Aren't we just bombarding eachother's ships here? The faith we practise today is still based on circular reasoning. We have a tendency to automatically shut off anything that could contradict it because "they" are wrong. It is only after, do we look for an argument to prove them wrong.

    I wish, as a critically thinking Christian (I'd like to call myself that) I could slip into the world of an atheist and understand the reasons why he believes what he does; and then work from there. Atheists would never find Christ because Christians told them they were wrong.

    panta dokimazete said...

    I hate that you are floundering, because there is no reason to do so. My faith is secured in Christ and my reason is bound to His glory. I refuse to capitulate an inch to any worldview that is not. SDG!

    Anything less dishonors my Saviour.

    Sam said...

    panta dokimazete, no one's asking you to capitulate anywhere... i for one, also would not dare to move an inch away from the Christ I love. But why do I have a feeling i would not win a atheist for Christ if i don't understand the reason for His atheism myself. Yes, it is like walking through the valley of the shadow, because we're so vulnerable at that point... but shouldn't we take that risk?

    panta dokimazete said...

    Sam - I am really not trying to sound harsh, but you are basically saying "Let's assume the worldview of the enemy so we can understand them better." Presumably, with the thought that by doing so, we can find a "middle ground" and by doing so, bring them along to truth.

    The issue with this approach is that in order to do so, one must be willing to "give credence" to what we know as false suppositions that the material naturalist/atheist has assumed, accepted and asserts.

    That is, that somehow the world and human existance can make sense without God and therefore Christ.

    Scripturally, this is not a sound apologetic approach.

    Our job is to proclaim the gospel - "while we were yet sinners, Christ died for us".

    The atheistic worldview does not acknowledge sin, since they have rationalized it into part of a bio-chemical/psychological behavior paradigm, therefore - if no sin, no need for a Savior.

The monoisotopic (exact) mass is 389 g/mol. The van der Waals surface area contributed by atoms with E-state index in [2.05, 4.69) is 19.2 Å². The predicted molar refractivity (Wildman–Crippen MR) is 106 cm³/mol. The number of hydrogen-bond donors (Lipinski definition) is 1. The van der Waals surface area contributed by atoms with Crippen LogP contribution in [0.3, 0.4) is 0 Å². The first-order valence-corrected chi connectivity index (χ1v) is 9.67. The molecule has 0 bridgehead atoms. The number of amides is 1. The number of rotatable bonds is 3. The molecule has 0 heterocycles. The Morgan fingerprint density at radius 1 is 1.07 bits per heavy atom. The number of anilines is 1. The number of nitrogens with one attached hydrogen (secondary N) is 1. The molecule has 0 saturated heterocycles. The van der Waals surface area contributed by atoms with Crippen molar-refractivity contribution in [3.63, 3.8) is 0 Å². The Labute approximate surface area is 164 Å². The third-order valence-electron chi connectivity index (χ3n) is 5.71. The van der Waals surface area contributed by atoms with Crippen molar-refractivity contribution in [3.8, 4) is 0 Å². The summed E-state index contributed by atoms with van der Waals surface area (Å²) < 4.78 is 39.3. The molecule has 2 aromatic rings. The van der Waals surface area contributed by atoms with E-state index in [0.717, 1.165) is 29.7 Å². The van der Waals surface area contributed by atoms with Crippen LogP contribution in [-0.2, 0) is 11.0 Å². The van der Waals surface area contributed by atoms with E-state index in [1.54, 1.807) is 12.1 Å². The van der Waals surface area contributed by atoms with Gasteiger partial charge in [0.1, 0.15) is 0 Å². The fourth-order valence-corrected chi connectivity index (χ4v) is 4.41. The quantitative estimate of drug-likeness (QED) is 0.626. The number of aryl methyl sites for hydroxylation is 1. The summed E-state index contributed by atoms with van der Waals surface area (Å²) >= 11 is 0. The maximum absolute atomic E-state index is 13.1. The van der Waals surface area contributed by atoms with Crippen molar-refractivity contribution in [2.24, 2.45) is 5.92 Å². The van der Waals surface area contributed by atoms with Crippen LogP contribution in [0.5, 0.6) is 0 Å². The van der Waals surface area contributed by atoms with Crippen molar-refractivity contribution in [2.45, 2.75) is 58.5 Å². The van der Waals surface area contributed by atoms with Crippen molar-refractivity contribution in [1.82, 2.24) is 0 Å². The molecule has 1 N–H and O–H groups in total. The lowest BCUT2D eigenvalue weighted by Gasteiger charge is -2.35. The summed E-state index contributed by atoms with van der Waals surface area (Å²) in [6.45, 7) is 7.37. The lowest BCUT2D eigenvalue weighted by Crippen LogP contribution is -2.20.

Why in the world would I adopt or sympathize with this view, even for a second?

    a) it dishonors Christ, and Christ is more precious to me than empathizing with an atheist

    b) it diminishes my well-considered faith to give any credence to this spiritually bankrupt worldview and adopt the mind of the enemy

    Again - not trying to sound harsh, but there are lines I refuse to cross. I can sympathize and agonize over the destructiveness of the worldview and the folks under the bondage of this sinful worldview, but I will confront it as Christ did - graceful, yet straightforward, uncompromising and firm.

    I pray that you will, also.



    Puritan Lad said...


    To add to this discussion, it is not your job to win the atheist to Christ. That is something that only the Holy Spirit can do. This will be accomplished with prayer and the gospel, not by trying to empathize with atheism.

    Why Do We Believe? said...

    Puritan Lad:

    You say it is not a Christian's job to win an atheist over to Christ, yet many sects of Christianity believe just that. And for good reason, too; it says to do just that in the Bible, in several places:

    "Therefore go and make disciples of all nations, baptizing them in[a] the name of the Father and of the Son and of the Holy Spirit, and teaching them to obey everything I have commanded you. And surely I am with you always, to the very end of the age."
    –Matthew 28:19,20

    "Go ye into all the world, and preach the gospel to every creature."
    – Mark 16:15

    Either these sects have corrupted this verse, or they are following this verse exactly by trying to convert as many as possible to their faith. How do you square this interpretation with your interpretation that only the Holy Spirit can convert someone to Christianity?


    Puritan Lad said...


    My comment was directed toward Sam, who wants to start his evangelism to atheists on some imaginary "neutral" ground. Yes, we are the means by which God wins unbelievers. But as far as are responsibility goes, we cannot save souls. That is something only God can do.

    We may be the means, but "Salvation is of the Lord" (Jonah 2).

    Sam said...

    JD: I feel i didn't explain myself well enough. I don't want to 'assume' their world-view. (I mean, why assume something that is false?) And I am not talking about stepping into a 'middle ground' that compromises on the truth. I shudder to think of it.

    I have beaten so many of my atheist friends in debate, with my meagre readings of great apologists, but isn't the whole point to win them over and not defeat them?
    I just wish to understand WHOLLY the REASON WHY they choose to believe in the falsehoods they do, when the truth is staring at them in the face. (or rather written in their hearts as Romans 1 says) Is it fear? A wall to justify wrongdoing?